Finance on your phone

My iPhone can do everything.

Whether it’s entertaining me in line at the grocery store, posting pictures online, or enabling me to video chat with people across the world, it’s a multi-functional star. So why shouldn’t I let it handle my money?

Like any tool, mobile banking comes with its advantages and plights.

Every major bank in Canada now has a mobile app to help its clients spend, save and transfer on a whim. All the major banks have free apps. In fact, TD Canada Trust, RBC Mobile, CIBC Mobile Banking, BMO Mobile Banking and Scotiabank apps now rule the coveted top five spots in Apple’s iPhone App Store.

On-the-go money management

Most of the apps do the same thing – allowing clients to track down the nearest branch or ATM and check their account balance, but some go as far as to monitor investments (TD Canada Trust) and create interactive bar graphs to show a person’s spending and saving behavior (CIBC).

Scotiabank has a special connection with students at Carleton University. It has a branch on campus and deals with students on a daily basis who are looking for mobile ways to manage their money.

In addition to releasing its mobile app in the fall of 2010, Scotiabank now has other tools that can be used on the go. The bank’s “find the money calculator” is a web-based tool available both using a regular computer as well as through a smartphone.

“It basically allows you to look at a breakdown of your spending, to see how much it’s costing you for insurance, food, things like this,” says Stacey Pryde, the Scotiabank branch manager at the university. “That’s a really good way to wake people up and thanks to your phone it’s available wherever you go.”

Pryde says the calculator’s biggest success story is a university student who used the calculator so effectively that he left Carleton with $10,000 more than he had going in.

Virtual wallet vs. real wallet

Pryde thinks the shift to phone finance is also being driven by the security advantages it offers, and says that having personal financial information on your phone is often more secure than carrying around a wallet full of credit cards.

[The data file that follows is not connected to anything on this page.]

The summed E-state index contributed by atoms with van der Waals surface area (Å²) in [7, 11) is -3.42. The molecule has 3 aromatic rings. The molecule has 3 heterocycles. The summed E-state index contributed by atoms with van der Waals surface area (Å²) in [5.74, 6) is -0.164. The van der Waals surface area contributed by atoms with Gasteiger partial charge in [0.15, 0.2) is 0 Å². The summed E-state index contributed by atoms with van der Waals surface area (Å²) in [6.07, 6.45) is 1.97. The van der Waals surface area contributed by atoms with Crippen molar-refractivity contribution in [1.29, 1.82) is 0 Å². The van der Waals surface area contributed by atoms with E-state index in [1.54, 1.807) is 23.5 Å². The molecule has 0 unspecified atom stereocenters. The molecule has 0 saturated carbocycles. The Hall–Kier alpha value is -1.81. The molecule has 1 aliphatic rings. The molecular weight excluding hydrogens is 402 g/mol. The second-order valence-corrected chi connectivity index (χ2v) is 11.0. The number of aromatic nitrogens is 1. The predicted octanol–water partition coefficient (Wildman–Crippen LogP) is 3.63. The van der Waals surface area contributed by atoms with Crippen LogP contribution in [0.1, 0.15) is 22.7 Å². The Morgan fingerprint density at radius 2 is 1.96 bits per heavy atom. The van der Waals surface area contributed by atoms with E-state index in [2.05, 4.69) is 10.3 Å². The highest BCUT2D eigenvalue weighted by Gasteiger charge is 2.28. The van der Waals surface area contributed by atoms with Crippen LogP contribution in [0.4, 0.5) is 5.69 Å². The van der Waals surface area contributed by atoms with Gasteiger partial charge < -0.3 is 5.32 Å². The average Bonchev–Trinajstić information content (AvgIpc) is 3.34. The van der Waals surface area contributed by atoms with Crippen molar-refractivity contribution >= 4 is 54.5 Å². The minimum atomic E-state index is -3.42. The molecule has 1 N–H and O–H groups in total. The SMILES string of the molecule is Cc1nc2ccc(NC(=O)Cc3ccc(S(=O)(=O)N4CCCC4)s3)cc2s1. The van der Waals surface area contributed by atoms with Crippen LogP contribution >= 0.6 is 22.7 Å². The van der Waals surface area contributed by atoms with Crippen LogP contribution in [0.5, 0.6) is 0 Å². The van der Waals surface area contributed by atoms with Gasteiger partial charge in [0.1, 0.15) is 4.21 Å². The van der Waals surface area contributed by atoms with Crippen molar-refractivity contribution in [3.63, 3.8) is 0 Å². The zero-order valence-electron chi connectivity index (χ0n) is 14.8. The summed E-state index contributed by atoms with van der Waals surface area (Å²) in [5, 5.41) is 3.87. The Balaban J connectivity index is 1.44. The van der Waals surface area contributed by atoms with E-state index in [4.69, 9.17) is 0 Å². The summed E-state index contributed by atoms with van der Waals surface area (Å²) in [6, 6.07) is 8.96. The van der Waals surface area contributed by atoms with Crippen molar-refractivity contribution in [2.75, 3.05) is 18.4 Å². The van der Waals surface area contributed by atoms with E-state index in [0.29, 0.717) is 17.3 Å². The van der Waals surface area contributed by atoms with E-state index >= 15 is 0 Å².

With services such as Google Wallet and PayPal using near field communication technology, people can now use their phones interchangeably with a credit card. A simple flash of your phone at the cash register is all the payment needed.

This shift makes the smartphone and mobile apps even more valuable, Pryde says.

“If somebody loses their wallet the average time it takes them to report it lost or stolen is about 24 hours. If they lose their phone, it’s about 15 minutes. It’s always so close to us,” she says. “From a security standpoint, this makes cell phones a better choice.”

This increased security guarantee is just one of the reasons why more than 300,000 people downloaded the bank’s mobile app within two weeks of it first coming out.

The curse of accessibility

A simple tap of the Scotiabank icon on my iPhone allows me access to my personal account, just as I would at home or at a bank branch.

For me, it has also meant the ability to easily switch money from the account that is supposed to be dedicated to my savings into my recently depleted everyday spending account. The convenience of this on-the-go app has been both a curse and a blessing. On one hand I never have to worry about receiving the “insufficient funds” messaging in public, on the other, it means that I’m spending money faster than ever before.

It’s for this reason that students can create new accounts that don’t allow for app access, says Pryde.

“[Students] can create a separate investment account that requires them to either call or come into the branch to do a withdrawal. So that does help for sure,” she says.

An unconvinced user

Freya Wasteneys remains unimpressed by the world of mobile banking.

Wasteneys had no choice but to access her Royal Bank account on her iPod Touch after her laptop broke down in December. The second-year English student and varsity athlete has a busy schedule, and says convenience is key, especially when it comes to banking.

Working on her iPod was finicky and it could have been more easy to use, she says.

“I’m pretty new to the whole phone baking thing,” she says. “Even though using my iPod was pretty straightforward I definitely prefer doing stuff on my computer or in-person.”

Pryde says she still thinks more and more people will be drawn to mobile banking in the near future.

“More people are getting smart phones everyday, so I expect the popularity of mobile banking will keep increasing alongside,” she says.